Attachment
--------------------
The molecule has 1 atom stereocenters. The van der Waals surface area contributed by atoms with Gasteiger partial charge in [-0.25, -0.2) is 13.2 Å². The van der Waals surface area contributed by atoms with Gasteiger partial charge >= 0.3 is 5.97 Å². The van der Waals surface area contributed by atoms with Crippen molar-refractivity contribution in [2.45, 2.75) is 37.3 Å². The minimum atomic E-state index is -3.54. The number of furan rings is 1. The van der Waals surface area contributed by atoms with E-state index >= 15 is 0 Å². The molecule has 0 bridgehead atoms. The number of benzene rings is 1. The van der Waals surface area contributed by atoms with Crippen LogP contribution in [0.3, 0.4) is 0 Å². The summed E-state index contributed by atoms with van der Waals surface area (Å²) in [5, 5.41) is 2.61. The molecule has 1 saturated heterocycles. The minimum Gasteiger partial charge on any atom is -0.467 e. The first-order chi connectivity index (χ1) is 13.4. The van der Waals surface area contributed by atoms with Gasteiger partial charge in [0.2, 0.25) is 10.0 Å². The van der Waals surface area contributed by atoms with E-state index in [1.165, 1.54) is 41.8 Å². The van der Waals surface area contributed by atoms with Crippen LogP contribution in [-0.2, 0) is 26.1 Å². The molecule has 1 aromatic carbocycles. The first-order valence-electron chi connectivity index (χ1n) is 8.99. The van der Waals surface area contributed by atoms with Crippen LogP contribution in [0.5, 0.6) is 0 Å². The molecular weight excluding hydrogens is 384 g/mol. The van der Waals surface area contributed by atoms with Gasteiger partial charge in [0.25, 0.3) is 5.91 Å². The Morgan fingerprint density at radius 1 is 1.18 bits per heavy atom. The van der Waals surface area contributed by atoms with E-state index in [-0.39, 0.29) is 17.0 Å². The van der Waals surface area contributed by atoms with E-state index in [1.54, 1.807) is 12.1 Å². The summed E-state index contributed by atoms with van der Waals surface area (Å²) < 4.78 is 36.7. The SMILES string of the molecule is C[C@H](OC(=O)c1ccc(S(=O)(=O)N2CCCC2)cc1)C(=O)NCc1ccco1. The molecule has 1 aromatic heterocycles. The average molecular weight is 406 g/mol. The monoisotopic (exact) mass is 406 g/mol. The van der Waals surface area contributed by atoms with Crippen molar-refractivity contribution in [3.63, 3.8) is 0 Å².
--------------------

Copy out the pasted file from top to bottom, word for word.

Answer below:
The molecule has 1 atom stereocenters. The van der Waals surface area contributed by atoms with Gasteiger partial charge in [-0.25, -0.2) is 13.2 Å². The van der Waals surface area contributed by atoms with Gasteiger partial charge >= 0.3 is 5.97 Å². The van der Waals surface area contributed by atoms with Crippen molar-refractivity contribution in [2.45, 2.75) is 37.3 Å². The minimum atomic E-state index is -3.54. The number of furan rings is 1. The van der Waals surface area contributed by atoms with E-state index >= 15 is 0 Å². The molecule has 0 bridgehead atoms. The number of benzene rings is 1. The van der Waals surface area contributed by atoms with Crippen LogP contribution in [0.3, 0.4) is 0 Å². The summed E-state index contributed by atoms with van der Waals surface area (Å²) in [5, 5.41) is 2.61. The molecule has 1 saturated heterocycles. The minimum Gasteiger partial charge on any atom is -0.467 e. The first-order chi connectivity index (χ1) is 13.4. The van der Waals surface area contributed by atoms with Gasteiger partial charge in [0.2, 0.25) is 10.0 Å². The van der Waals surface area contributed by atoms with E-state index in [1.165, 1.54) is 41.8 Å². The van der Waals surface area contributed by atoms with Crippen LogP contribution in [-0.2, 0) is 26.1 Å². The molecule has 1 aromatic carbocycles. The first-order valence-electron chi connectivity index (χ1n) is 8.99. The van der Waals surface area contributed by atoms with Crippen LogP contribution in [0.5, 0.6) is 0 Å². The molecular weight excluding hydrogens is 384 g/mol. The van der Waals surface area contributed by atoms with Gasteiger partial charge in [0.25, 0.3) is 5.91 Å². The Morgan fingerprint density at radius 1 is 1.18 bits per heavy atom. The van der Waals surface area contributed by atoms with E-state index in [-0.39, 0.29) is 17.0 Å². The van der Waals surface area contributed by atoms with E-state index in [1.54, 1.807) is 12.1 Å². The summed E-state index contributed by atoms with van der Waals surface area (Å²) < 4.78 is 36.7. The SMILES string of the molecule is C[C@H](OC(=O)c1ccc(S(=O)(=O)N2CCCC2)cc1)C(=O)NCc1ccco1. The molecule has 1 aromatic heterocycles. The average molecular weight is 406 g/mol. The monoisotopic (exact) mass is 406 g/mol. The van der Waals surface area contributed by atoms with Crippen molar-refractivity contribution in [3.63, 3.8) is 0 Å².